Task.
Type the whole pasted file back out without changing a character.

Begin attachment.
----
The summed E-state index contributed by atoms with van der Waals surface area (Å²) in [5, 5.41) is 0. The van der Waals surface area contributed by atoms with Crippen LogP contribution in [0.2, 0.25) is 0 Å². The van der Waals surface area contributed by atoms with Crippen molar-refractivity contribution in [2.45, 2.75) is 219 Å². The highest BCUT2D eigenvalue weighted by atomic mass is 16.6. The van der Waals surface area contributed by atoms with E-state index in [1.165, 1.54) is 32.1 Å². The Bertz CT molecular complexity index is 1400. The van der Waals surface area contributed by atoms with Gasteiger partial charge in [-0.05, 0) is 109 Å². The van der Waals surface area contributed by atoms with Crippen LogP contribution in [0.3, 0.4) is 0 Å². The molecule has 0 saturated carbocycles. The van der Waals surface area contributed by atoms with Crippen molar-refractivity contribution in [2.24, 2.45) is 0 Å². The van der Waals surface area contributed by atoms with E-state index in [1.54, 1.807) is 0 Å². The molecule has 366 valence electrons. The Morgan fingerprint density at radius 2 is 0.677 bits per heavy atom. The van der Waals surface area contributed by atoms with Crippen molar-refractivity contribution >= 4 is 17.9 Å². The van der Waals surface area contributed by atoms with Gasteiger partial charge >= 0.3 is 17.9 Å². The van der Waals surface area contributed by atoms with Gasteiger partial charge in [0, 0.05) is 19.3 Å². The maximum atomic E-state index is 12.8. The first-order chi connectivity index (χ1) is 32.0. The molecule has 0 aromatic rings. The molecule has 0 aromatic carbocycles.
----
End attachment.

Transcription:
The summed E-state index contributed by atoms with van der Waals surface area (Å²) in [5, 5.41) is 0. The van der Waals surface area contributed by atoms with Crippen LogP contribution in [0.2, 0.25) is 0 Å². The van der Waals surface area contributed by atoms with Crippen molar-refractivity contribution in [2.45, 2.75) is 219 Å². The highest BCUT2D eigenvalue weighted by atomic mass is 16.6. The van der Waals surface area contributed by atoms with E-state index in [1.165, 1.54) is 32.1 Å². The Bertz CT molecular complexity index is 1400. The van der Waals surface area contributed by atoms with Gasteiger partial charge in [-0.05, 0) is 109 Å². The van der Waals surface area contributed by atoms with Crippen LogP contribution in [0.3, 0.4) is 0 Å². The molecule has 0 saturated carbocycles. The van der Waals surface area contributed by atoms with Crippen molar-refractivity contribution in [2.24, 2.45) is 0 Å². The van der Waals surface area contributed by atoms with E-state index in [1.54, 1.807) is 0 Å². The molecule has 366 valence electrons. The Morgan fingerprint density at radius 2 is 0.677 bits per heavy atom. The van der Waals surface area contributed by atoms with Crippen molar-refractivity contribution >= 4 is 17.9 Å². The van der Waals surface area contributed by atoms with Gasteiger partial charge >= 0.3 is 17.9 Å². The van der Waals surface area contributed by atoms with Gasteiger partial charge in [0, 0.05) is 19.3 Å². The maximum atomic E-state index is 12.8. The first-order chi connectivity index (χ1) is 32.0. The molecule has 0 aromatic rings. The molecule has 0 aromatic carbocycles.